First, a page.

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few days ago, on February 20, in Brussels, Belgium, the capital of the EU, vice-president Mike Pence reassured the NATO- EU allies of the US commitment to the Atlantic Alliance.

Almost at the same time, Steve Bannon, Donald Trump’s chief ideologue and strategist in the White House, delivered an anti-EU message to the German ambassador to the US, which was subsequently echoed at Trump’s rallies in South Carolina and Florida, wherein a preference for disunity in the EU was expressed. That is to say, the EU is perceived as broken up and the US would prefer to conduct relations with European nations one-on-one.

Bannon’s world-view based on alarming historical theories of clash of civilizations, is that the future of Europe will be characterized by strong nationalist and populist movements. Enter Madame Le Pen.

Be that as it may, one cannot but wonder if we are dealing with schizophrenia, or derangement, or some other aberration. After all, Trump has never repudiated his sympathetic remarks about Brexit and his branding the EU “basically a vehicle for Germany.”

It is no wonder that some leaders in the EU are rather skeptical about those reassurances. They consider the likes of Pence or McCain sycophants sent around the world to clean up the messes of their boss, mere pooper scoopers of sorts. Or is it worse? Are they complicit in deception? One wonders about that too.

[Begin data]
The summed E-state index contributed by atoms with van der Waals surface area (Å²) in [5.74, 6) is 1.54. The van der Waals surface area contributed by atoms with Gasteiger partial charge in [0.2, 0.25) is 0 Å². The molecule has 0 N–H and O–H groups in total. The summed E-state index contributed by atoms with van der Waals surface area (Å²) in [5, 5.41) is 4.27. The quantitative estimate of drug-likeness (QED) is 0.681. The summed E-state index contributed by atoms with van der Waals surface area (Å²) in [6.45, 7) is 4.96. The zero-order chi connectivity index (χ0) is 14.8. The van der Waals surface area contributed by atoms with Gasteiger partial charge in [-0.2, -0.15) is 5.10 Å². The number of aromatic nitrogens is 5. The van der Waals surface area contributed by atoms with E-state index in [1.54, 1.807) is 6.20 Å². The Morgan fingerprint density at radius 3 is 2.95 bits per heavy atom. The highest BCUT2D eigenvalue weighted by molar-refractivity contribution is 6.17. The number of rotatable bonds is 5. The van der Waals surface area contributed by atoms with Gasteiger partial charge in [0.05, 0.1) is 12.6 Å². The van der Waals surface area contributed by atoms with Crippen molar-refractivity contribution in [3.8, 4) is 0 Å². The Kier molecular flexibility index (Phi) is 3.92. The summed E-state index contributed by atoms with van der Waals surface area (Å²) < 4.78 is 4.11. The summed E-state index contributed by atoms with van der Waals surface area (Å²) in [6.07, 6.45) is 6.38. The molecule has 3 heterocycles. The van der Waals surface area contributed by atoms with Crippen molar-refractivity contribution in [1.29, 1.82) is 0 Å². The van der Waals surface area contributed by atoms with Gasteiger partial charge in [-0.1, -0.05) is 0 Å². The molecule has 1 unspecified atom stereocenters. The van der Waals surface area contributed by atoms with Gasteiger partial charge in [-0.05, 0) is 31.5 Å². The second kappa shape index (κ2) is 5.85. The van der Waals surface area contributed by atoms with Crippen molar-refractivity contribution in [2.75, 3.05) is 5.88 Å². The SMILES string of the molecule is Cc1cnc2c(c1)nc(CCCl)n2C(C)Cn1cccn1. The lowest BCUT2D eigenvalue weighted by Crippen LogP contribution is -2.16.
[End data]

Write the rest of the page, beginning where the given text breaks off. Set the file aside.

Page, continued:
An essential component of reason, with which all rational beings are endowed, is that logically a thing cannot be and not be at the same time. Aristotle, the father of the art of logic called it “the principle of non-contradiction.” But somehow, within the walls of the present White House they seem to believe that such a rational feat is possible.

While Aristotle would probably consider it a sign of irrationality leading to chaos, Donald Trump in “The Art of the Deal” seems to believe that it is possible for something to be and not to be at the same time. Logic does not apply to business deals.

But perhaps President Lincoln had it on target when he asserted that one can fool some of the people all the times, and all of the people some of the times, but one cannot fool all the people all the times.

Lincoln also made it a point to remind people that a house divided against itself cannot long stand.

Emanuel L. Paparella, Ph.D.

Professor Paparella has earned a Ph.D. in Italian Humanism, with a dissertation on the philosopher of history Giambattista Vico, from Yale University. He is a scholar interested in current relevant philosophical, political and cultural issues; the author of numerous essays and books on the EU cultural identity among which A New Europe in search of its Soul, and Europa: An Idea and a Journey. Presently he teaches philosophy and humanities at Barry University, Miami, Florida. He is a prolific writer and has written hundreds of essays for both traditional academic and on-line magazines among which Metanexus and Ovi. One of his current works in progress is a book dealing with the issue of cultural identity within the phenomenon of “the neo-immigrant” exhibited by an international global economy strong on positivism and utilitarianism and weak on humanism and ideals.

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